Erick Caballero’s memories of the summer robotics camp he attended in middle school are foggy. But the impact the experience made remains clear to this day.
Caballero, who attended a STEM-based program around the age of 12, recently graduated with his associate’s degree from College of Coastal Georgia and will continue studying computer science this fall at Georgia Tech.
Before he goes, though, he’ll return to the local library to serve as an instructor this summer at the same kind of robotics camp that sparked his interest many years ago.
“It just gives them a little taste for what they might be interested in when they go to high school,” Cabellero said.
Marshes of Glynn Libraries will again this summer offer a slate of activities and reading opportunities aimed at youth in the Golden Isles. The library’s summer reading program will kick off May 31, and this year’s theme is “Oceans of Possibilities.”
Diana Graham, programming coordinator for Marshes of Glynn Libraries, said the reading program will look a little more like it did before the COVID-19 pandemic.
“Last summer, we tried to keep as much outdoors as we possibly could,” Graham said. “We had a few things indoors where we felt like maybe we would be able to space everyone out really well. But this year, as far as Brunswick’s concerned, we’re moving everything indoors again. And then on St. Simons we’ll still be out in the atrium.”
In-person programs will be offered each week at the Brunswick and St. Simons library locations. The full schedule of events is available online at moglibraries.org/summer-reading-program/.
The library will bring back its summer storytime program this year, which was only offered every other week last summer.
“This year, our story time numbers have gone up so much we decided just to keep it going year-round,” Graham said.
Story time will be hosted at 10:30 a.m. every Wednesday in Brunswick and at 10:30 a.m. every Friday on St. Simons.
Graham is excited to roll out several new programs that she expects participants will enjoy.
Interactive movies will be a lot of fun, she said. Everyone will get a bag filled with props that go along with the movie, as well as a script that lets them know when it’s time to get interactive.
“For instance, on St. Simons we’ll be watching ‘The Little Mermaid,’ and when Arialstarts brushing her hair with her dinglehopper, with her fork, all the kids will have a fork that they can brush their hair with.”
A hula dancer will lead a program at 10:30 a.m. July 7 at the St. Simons library, where participants will learn about traditional costumes, musical instruments and dances from the Pacific Islands.
“This hula dancer, she actually is hired by a resort in Hawaii and she does have Polynesian descent,” Graham said. “She travels the country and brings hula to other parts of the country that may not know what it is or have seen it live in action.”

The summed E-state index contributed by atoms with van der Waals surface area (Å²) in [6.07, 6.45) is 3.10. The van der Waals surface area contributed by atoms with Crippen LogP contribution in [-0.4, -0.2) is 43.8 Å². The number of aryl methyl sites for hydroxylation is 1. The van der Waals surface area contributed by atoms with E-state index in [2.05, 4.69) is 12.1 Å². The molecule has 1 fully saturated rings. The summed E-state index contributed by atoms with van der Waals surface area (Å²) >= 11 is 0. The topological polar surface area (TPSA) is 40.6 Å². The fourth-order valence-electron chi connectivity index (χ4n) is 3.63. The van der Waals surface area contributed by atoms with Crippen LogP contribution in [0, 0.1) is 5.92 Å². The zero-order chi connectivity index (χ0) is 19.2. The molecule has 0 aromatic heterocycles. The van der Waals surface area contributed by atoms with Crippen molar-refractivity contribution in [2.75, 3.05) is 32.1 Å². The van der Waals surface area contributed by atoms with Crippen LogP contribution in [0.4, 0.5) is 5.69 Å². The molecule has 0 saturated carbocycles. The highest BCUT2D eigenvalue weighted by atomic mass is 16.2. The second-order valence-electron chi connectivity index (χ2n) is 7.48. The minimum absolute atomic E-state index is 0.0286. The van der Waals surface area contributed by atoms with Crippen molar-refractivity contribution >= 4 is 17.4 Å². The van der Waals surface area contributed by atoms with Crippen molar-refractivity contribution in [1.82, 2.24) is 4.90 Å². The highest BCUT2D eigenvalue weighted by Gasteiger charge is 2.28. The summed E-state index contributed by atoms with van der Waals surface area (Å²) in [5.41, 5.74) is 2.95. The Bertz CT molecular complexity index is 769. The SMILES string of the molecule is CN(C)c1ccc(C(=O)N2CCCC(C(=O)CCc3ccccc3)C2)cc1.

An anime club aims to bring teenagers to the library to watch a film every other week.
“We ordered some Japanese snacks that we’ll be eating during those meetings,” Graham said.
Teens are also encouraged to sign up for the robotics camp, hosted in partnership with CCGA.
The camp is intended to get young students interested in STEM, or science, technology, engineering and mathematics. Robotics is an ideal way to pique their interest in these subjects, Cabellero said.
He recalls the creative challenges he took part in when he attended the camp years ago.
“One thing I remember specifically is we would build a robot, but it would have to find its way out of a maze that you couldn’t see,” he said. “You had to learn how to use all these different sensors and codes and all that stuff to make it get through the maze without controlling it yourself.”
The camp is a chance for students to possibly discover a topic that interests them.
“There are a lot of things to learn, and it might grow into something in the future,” Cabellero said
The goal of the library’s summer programming is to prevent what’s called the “summer slide,” when students get out of the habit of reading over the summer while out of school.
“By preventing that slide, it helps them be better prepared for the upcoming school year,” Graham said. “That extends from kindergarten all the way up to 12th grade.”
The reading challenge encourages students to read as many books as they can before returning to school in August. Pre-registration is open now on Beanstack.
Library summer reading programs can prevent the summer learning slide and help kids be ready for school in the fall.
“The more a child reads, the more prizes they earn,” Graham said. “They can earn swag bags, free books. And then the grand prize for the child who reads the most during the summer is an Amazon Fire Tablet.”
The library will offer volunteer opportunities for youth 12 and older who will assist library staff before, during and after programs. Those interested in signing up as a volunteer can email Graham at firstname.lastname@example.org.
An online ticketing tool is also offered on Eventbrite again this year that parents can use to sign up beforehand for events.
“It’s not absolutely necessary that someone get tickets through that, but it kind of helps us have an idea of how many people are going to be coming,” Graham said.